Oh, listen, there's always issues. Having lived through Kemper, there's always issues, the unknown unknowns and everything else. But I'll say this, you always learn more in getting one unit ahead of the other and applying those learnings to the next unit. Haven't we seen that on Vogtle? Vogtle 3 has been going fine. Vogtle 4 is going a little better than expected because of what we've learned on 3, especially if you look at (52:11) plan and a variety of other things.

Recall B jumped ahead of A, and we made the adjustment in the schedule really because of the prolonged refractory work on A. Remember, that was the first one out of the chute on the fluidization trials. We learned that, adjusted on B, and, bam, B has jumped ahead and been doing great.

So I guess the last point I just want to make on that, really, Paul, to your question, goes to when we talk about delivering electricity out of B and then ultimately delivering electricity out of A, that really isn't good enough to declare COD. We've got to make sure that the whole system works well in an integrated fashion. And that's when we'll call COD. And we think we'll learn a lot here in the next couple of weeks.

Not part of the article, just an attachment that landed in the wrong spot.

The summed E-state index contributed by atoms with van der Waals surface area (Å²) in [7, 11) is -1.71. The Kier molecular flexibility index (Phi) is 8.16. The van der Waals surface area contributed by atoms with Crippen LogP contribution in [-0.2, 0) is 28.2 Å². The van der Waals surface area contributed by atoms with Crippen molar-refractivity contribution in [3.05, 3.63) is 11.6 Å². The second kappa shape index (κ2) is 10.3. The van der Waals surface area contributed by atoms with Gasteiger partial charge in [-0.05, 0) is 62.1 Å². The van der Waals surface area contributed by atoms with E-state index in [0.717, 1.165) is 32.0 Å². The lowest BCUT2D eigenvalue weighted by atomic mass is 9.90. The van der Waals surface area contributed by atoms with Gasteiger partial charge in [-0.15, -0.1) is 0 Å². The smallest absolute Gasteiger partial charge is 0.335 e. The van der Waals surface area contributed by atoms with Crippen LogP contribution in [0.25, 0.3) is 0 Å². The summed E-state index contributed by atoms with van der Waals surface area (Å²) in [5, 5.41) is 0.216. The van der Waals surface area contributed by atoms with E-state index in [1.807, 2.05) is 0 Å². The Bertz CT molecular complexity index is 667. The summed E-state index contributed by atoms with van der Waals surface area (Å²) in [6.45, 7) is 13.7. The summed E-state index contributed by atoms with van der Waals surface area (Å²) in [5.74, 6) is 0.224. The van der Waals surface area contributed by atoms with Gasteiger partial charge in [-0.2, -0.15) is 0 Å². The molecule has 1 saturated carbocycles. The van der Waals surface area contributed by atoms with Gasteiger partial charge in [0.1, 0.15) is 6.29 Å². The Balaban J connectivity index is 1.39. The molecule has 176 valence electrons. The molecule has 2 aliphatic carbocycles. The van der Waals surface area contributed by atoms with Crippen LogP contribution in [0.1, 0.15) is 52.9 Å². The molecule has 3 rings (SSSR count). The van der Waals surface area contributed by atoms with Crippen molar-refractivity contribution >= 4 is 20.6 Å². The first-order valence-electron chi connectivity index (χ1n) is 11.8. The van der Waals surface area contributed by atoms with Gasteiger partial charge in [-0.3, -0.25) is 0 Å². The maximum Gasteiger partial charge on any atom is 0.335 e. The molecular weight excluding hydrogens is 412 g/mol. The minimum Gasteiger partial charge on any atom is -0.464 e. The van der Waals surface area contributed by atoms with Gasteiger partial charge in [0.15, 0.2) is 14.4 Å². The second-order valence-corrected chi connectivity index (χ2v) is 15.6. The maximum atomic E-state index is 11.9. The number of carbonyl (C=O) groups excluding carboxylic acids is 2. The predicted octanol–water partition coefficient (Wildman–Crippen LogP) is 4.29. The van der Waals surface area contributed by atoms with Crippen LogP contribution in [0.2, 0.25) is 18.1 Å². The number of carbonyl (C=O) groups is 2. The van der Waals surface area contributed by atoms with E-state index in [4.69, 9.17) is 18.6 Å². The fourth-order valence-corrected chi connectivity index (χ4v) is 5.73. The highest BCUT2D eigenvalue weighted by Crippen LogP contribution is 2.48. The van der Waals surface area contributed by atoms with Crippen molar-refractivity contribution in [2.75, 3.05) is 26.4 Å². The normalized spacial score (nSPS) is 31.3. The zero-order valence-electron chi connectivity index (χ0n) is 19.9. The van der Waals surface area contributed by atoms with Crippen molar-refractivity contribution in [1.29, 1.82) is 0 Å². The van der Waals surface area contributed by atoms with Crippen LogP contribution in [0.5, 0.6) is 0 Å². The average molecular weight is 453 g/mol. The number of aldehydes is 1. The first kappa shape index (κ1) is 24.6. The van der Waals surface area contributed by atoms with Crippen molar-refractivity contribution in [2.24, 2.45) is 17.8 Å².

Paul T. Ridzon - KeyBanc Capital Markets, Inc.

Art, kind of curious as to why you're presenting 3Q guidance without AGL in there?

Arthur P. Beattie - Chief Financial Officer & Executive Vice President

That's because we've stayed that way. We gave guidance this year without AGL because it wasn't sure we would close AGL. So we wanted to be very pure about giving you the estimate, what we have going forward. AGL has significant periodicity, as we do, in their earnings streams. You get most of the earnings in the first half of the year and only about one third of their earnings come in the second half.

So when we talked about – remember when we announced the deal, it was all about how much they were going to accrete to our value proposition and everything else. Look, the information value of the second half of Southern Gas now – Southern Company Gas, is not particularly interesting. What is interesting to me is what the full year in 2017 will look like, how we're going to – assuming we get through FTC and a variety of regulatory approvals, get SONAT integrated into that. And then I think we'll have very interesting fun stuff to talk about in October. I just think for consistency purposes that's why we're not particularly concerned with the second half of the year in Southern Gas.

Paul T. Ridzon - KeyBanc Capital Markets, Inc.

Got it. That makes sense. And then as you move in deeper and deeper into gas, and what have the four states you're in opined on rate basing gas reserve, I guess three states (54:50).

Thomas A. Fanning - Chairman, President & Chief Executive Officer

Remember, yes, we had Florida, and then they kind of reversed themselves a little bit. You know, it's funny, Paul. We've talked about that, gosh, I can remember when I was CFO we talked about that.